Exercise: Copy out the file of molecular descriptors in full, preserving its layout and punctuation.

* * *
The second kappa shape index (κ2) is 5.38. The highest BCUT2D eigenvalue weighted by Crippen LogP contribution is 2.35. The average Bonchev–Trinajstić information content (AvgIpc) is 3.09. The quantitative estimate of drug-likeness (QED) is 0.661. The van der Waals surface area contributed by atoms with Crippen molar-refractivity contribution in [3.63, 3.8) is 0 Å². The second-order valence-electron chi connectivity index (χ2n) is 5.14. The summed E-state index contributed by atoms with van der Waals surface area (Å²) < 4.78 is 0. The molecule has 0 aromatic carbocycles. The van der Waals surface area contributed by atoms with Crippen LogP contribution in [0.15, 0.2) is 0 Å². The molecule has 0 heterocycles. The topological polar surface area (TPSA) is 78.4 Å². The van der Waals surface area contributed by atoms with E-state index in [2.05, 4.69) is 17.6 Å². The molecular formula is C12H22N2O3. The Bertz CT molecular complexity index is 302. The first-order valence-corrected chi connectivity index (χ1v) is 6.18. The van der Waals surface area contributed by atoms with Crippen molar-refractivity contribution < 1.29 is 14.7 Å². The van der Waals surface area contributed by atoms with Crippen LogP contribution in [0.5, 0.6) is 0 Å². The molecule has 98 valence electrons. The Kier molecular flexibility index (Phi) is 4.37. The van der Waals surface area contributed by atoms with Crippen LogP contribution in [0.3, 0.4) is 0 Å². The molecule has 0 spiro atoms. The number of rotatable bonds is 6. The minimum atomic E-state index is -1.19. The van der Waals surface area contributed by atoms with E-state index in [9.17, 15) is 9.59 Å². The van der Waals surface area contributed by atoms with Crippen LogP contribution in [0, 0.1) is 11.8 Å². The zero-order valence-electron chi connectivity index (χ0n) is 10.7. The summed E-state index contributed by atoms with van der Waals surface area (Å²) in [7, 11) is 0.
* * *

The second kappa shape index (κ2) is 5.38. The highest BCUT2D eigenvalue weighted by Crippen LogP contribution is 2.35. The average Bonchev–Trinajstić information content (AvgIpc) is 3.09. The quantitative estimate of drug-likeness (QED) is 0.661. The van der Waals surface area contributed by atoms with Crippen molar-refractivity contribution in [3.63, 3.8) is 0 Å². The second-order valence-electron chi connectivity index (χ2n) is 5.14. The summed E-state index contributed by atoms with van der Waals surface area (Å²) < 4.78 is 0. The molecule has 0 aromatic carbocycles. The van der Waals surface area contributed by atoms with Crippen LogP contribution in [0.15, 0.2) is 0 Å². The molecule has 0 heterocycles. The topological polar surface area (TPSA) is 78.4 Å². The van der Waals surface area contributed by atoms with E-state index in [2.05, 4.69) is 17.6 Å². The molecular formula is C12H22N2O3. The Bertz CT molecular complexity index is 302. The first-order valence-corrected chi connectivity index (χ1v) is 6.18. The van der Waals surface area contributed by atoms with Crippen molar-refractivity contribution < 1.29 is 14.7 Å². The van der Waals surface area contributed by atoms with Crippen LogP contribution in [0.5, 0.6) is 0 Å². The molecule has 98 valence electrons. The Kier molecular flexibility index (Phi) is 4.37. The van der Waals surface area contributed by atoms with Crippen LogP contribution in [0.3, 0.4) is 0 Å². The molecule has 0 spiro atoms. The number of rotatable bonds is 6. The minimum atomic E-state index is -1.19. The van der Waals surface area contributed by atoms with E-state index in [9.17, 15) is 9.59 Å². The van der Waals surface area contributed by atoms with Crippen LogP contribution in [0, 0.1) is 11.8 Å². The zero-order valence-electron chi connectivity index (χ0n) is 10.7. The summed E-state index contributed by atoms with van der Waals surface area (Å²) in [7, 11) is 0.